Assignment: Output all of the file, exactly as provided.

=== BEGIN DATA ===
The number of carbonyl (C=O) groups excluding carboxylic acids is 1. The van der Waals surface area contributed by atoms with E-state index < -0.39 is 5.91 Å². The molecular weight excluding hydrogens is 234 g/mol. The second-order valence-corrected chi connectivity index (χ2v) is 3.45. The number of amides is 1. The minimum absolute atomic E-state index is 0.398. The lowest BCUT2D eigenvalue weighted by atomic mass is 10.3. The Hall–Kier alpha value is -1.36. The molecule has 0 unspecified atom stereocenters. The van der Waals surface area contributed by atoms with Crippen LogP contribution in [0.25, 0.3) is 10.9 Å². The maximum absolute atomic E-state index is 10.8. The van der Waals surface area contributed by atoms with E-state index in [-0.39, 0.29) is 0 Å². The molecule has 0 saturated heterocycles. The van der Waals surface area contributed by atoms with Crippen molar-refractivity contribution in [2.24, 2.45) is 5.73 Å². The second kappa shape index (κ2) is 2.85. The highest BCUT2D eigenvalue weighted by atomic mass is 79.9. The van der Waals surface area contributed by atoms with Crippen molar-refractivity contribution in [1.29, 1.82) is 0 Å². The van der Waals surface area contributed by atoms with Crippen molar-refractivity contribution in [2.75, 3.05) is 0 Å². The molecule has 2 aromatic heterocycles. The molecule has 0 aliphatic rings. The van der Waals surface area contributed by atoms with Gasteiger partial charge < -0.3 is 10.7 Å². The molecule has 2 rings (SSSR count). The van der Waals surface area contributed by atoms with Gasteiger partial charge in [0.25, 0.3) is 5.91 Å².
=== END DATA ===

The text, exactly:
The number of carbonyl (C=O) groups excluding carboxylic acids is 1. The van der Waals surface area contributed by atoms with E-state index < -0.39 is 5.91 Å². The molecular weight excluding hydrogens is 234 g/mol. The second-order valence-corrected chi connectivity index (χ2v) is 3.45. The number of amides is 1. The minimum absolute atomic E-state index is 0.398. The lowest BCUT2D eigenvalue weighted by atomic mass is 10.3. The Hall–Kier alpha value is -1.36. The molecule has 0 unspecified atom stereocenters. The van der Waals surface area contributed by atoms with Crippen LogP contribution in [0.25, 0.3) is 10.9 Å². The maximum absolute atomic E-state index is 10.8. The van der Waals surface area contributed by atoms with E-state index in [-0.39, 0.29) is 0 Å². The molecule has 0 saturated heterocycles. The van der Waals surface area contributed by atoms with Crippen molar-refractivity contribution in [2.24, 2.45) is 5.73 Å². The second kappa shape index (κ2) is 2.85. The highest BCUT2D eigenvalue weighted by atomic mass is 79.9. The van der Waals surface area contributed by atoms with Crippen molar-refractivity contribution in [1.29, 1.82) is 0 Å². The van der Waals surface area contributed by atoms with Crippen molar-refractivity contribution in [2.75, 3.05) is 0 Å². The molecule has 2 aromatic heterocycles. The molecule has 0 aliphatic rings. The van der Waals surface area contributed by atoms with Gasteiger partial charge < -0.3 is 10.7 Å². The molecule has 2 rings (SSSR count). The van der Waals surface area contributed by atoms with Gasteiger partial charge in [0.25, 0.3) is 5.91 Å².